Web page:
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Treatment Efficacy Summary
Stuttering is a communication disorder characterized by disruptions in
the flow of speech or disfluencies.
Disfluencies can be part and whole
word repetitions, prolongations of
sounds, or hesitations. The frequency, duration, type, and severity of
disfluencies vary greatly from person
to person and from situation to situation. Approximately 2% of adults
stutter and 5% of children exhibit
stuttering. People who stutter are
often subjected to discrimination
due to public misconceptions about
the disorder. Employers believe that
stuttering decreases employability
and interferes with promotion
opportunities. School children who
stutter exhibit poorer educational
and social adjustment than their
normally fluent peers. The speechlanguage pathologist diagnoses and
treats people who stutter.
Clinical evidence shows that individuals who stutter can benefit from
treatment provided by speechlanguage pathologists at any time in
their life span. Treatment can be
scheduled on an intensive (several
hours per day for several weeks) or
extended (1–2 hours per week for
several months or longer) basis.
Techniques that appear to have the
greatest efficacy for reducing the
frequency of stuttering in adults and
older children include those that
change the timing of speech (e.g.,
slowing down, stretching out sounds)
or reduce physical tension during
speaking (e.g., gentle onsets of
speech movement). Comprehensive
treatment approaches focus on
improving the speaker’s attitudes
toward communication and
minimizing the negative impact of
stuttering on the speaker’s life.
Many speakers report greater
benefits from comprehensive
approaches than from those that
focus only on changes in speech
fluency.i More than 100 studies on
adults who stutter concluded that
significant improvement typically
occurs as a result of treatment in 60
to 80% of cases.ii Studies of schoolage children reveal an average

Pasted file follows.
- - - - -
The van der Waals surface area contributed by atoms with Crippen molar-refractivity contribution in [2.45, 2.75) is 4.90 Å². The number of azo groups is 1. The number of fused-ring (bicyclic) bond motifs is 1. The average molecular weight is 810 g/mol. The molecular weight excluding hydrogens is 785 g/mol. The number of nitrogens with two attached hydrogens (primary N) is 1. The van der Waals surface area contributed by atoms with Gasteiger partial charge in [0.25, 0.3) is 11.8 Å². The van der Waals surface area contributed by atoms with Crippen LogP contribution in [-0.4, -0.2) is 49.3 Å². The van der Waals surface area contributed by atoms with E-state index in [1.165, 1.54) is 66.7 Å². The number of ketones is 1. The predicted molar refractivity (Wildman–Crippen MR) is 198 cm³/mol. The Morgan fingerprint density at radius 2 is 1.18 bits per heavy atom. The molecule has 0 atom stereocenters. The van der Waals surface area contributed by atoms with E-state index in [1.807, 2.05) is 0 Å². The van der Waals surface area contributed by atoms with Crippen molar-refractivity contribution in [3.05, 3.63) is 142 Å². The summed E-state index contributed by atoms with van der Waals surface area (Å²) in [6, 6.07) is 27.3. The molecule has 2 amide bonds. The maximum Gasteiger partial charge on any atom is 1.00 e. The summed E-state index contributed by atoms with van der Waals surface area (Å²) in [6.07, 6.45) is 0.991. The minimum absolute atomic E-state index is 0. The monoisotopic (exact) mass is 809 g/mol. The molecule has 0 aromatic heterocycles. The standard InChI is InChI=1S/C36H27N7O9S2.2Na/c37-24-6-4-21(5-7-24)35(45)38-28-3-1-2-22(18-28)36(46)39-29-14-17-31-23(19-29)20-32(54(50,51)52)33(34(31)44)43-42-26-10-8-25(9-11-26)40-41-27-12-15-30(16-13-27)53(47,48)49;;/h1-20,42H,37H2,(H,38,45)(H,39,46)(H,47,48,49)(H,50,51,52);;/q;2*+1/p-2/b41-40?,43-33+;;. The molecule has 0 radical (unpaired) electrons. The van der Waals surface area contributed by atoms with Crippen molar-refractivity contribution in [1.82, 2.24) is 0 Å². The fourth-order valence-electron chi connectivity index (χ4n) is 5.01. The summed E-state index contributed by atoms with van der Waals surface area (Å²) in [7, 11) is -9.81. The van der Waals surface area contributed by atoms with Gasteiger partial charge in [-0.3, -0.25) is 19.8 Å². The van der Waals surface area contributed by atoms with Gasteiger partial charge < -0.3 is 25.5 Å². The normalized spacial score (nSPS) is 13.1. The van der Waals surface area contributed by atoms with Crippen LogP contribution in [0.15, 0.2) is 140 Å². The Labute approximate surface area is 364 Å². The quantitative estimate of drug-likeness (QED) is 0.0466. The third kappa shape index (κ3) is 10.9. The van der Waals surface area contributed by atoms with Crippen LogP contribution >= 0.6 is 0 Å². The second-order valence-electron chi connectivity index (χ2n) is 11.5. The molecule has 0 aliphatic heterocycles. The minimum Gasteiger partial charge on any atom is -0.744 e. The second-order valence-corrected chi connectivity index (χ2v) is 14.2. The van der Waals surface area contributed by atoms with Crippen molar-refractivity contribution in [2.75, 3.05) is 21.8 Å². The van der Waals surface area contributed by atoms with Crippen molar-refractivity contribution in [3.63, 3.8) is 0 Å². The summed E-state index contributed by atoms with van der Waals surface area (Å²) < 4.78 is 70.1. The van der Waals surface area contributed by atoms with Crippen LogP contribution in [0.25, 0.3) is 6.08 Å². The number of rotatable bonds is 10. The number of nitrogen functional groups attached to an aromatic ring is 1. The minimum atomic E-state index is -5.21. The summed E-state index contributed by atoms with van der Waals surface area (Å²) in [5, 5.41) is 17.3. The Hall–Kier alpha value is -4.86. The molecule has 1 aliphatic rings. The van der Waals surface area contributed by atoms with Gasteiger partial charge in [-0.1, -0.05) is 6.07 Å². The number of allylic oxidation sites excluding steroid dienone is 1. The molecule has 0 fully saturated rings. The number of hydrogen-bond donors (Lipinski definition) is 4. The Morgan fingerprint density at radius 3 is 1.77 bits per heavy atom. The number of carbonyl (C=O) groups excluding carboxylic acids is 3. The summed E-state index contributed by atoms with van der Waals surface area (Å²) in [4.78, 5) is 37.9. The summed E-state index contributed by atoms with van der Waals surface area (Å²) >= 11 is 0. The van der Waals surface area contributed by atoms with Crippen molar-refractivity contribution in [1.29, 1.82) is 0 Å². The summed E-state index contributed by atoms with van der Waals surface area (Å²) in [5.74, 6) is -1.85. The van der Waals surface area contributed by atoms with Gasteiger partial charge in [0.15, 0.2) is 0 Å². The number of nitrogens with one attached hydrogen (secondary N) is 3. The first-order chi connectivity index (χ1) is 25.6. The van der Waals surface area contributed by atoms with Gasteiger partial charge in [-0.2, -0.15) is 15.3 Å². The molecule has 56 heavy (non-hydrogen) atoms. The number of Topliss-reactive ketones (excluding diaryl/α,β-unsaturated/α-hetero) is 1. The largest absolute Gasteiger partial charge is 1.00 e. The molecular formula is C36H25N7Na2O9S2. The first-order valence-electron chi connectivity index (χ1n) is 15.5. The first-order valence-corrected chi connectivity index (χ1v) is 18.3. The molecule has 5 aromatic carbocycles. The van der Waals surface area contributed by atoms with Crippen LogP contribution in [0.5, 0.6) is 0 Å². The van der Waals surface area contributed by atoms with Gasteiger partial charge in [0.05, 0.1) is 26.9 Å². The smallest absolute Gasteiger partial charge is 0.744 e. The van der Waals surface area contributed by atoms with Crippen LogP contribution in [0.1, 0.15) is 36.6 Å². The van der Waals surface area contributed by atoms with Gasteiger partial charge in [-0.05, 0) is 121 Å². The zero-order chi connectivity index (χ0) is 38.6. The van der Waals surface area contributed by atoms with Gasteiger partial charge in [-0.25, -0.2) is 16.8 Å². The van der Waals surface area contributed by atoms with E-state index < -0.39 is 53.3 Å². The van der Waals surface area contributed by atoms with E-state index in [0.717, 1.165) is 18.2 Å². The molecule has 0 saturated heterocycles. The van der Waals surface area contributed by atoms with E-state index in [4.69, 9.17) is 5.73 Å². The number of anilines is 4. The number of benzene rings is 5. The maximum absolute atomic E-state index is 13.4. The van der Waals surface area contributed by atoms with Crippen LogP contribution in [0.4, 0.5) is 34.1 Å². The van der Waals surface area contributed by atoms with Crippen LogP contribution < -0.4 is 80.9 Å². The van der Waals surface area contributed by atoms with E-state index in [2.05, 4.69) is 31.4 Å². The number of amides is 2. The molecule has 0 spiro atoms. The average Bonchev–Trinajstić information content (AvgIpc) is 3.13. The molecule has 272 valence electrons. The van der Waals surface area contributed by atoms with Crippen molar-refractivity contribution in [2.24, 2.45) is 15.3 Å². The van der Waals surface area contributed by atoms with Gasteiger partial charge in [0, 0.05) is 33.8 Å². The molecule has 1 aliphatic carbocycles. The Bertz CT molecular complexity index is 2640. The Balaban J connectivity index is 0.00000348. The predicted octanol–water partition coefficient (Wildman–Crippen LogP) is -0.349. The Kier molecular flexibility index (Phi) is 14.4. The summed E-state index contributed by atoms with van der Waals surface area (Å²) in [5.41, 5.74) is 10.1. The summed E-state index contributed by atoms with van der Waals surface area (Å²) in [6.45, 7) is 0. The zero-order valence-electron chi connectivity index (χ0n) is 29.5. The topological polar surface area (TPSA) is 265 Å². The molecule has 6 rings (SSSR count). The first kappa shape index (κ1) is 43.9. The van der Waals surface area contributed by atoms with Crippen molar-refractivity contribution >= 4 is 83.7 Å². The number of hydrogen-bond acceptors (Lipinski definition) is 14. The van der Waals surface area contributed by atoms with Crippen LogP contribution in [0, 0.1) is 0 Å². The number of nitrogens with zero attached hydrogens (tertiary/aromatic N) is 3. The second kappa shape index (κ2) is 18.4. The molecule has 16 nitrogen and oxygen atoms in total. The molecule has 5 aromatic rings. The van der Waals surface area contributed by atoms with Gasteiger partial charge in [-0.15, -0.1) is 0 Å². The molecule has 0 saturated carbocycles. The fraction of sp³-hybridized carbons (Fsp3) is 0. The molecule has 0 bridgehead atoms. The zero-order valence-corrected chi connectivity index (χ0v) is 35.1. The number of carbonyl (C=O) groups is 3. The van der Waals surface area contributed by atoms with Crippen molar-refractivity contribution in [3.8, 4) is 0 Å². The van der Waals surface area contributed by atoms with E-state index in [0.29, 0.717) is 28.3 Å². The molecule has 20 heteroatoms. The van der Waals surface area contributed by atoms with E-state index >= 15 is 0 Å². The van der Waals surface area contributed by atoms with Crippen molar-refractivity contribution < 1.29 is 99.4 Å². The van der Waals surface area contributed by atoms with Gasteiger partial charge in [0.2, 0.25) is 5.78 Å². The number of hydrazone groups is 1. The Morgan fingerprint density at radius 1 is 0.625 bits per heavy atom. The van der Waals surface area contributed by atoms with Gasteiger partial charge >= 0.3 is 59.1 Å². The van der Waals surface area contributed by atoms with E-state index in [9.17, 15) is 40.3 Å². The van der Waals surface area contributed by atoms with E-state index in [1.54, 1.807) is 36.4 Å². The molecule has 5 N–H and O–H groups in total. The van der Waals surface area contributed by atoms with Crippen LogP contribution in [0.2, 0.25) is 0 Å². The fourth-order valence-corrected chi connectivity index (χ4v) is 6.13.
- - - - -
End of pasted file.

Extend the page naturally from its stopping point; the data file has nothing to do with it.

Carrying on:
reduction in stuttering frequency of
approximately 61%.iii
Edward G. Conture, PhD
Vanderbilt University
J. Scott Yaruss, PhD
University of Pittsburgh/
Stuttering Center of Western
According to data from ASHA’s
National Outcomes Measurement
System (NOMS), 79% of adults who
stutter showed gains of one or more
levels on the Fluency Functional
Communication Measure (FCM)
following speech-language pathology
intervention. FCMs are a series of
seven-point rating scales ranging
from least functional (Level 1) to
most functional (Level 7) designed
to measure improvement in a variety
of clinical areas. Nearly one half
of these individuals made multiple
levels of FCM progress resulting
in increased communicative
Yaruss, J.S., Quesal, R.W., Reeves, L., Molt, L., Kluetz, B., Caruso, A.J.,
Lewis, F., & McClure, J.A. (2002) Speech treatment and support group
experiences of people who participate in the National Stuttering
Association. Journal of Fluency Disorders, 27, 115–135.
Bloodstein, O. (1987). A handbook on stuttering (4th ed.). Chicago, IL:
National Easter Seal Society.
Conture, E., & Guitar, B. (1993). Evaluating efficacy of treatment of
stuttering: School-age children. Journal of Fluency Disorders, 18, 253–287.
ASHA • 2200 Research Boulevard, Rockville, MD 20850 • Phone: 301-296-5700 • Fax: 301-296-5777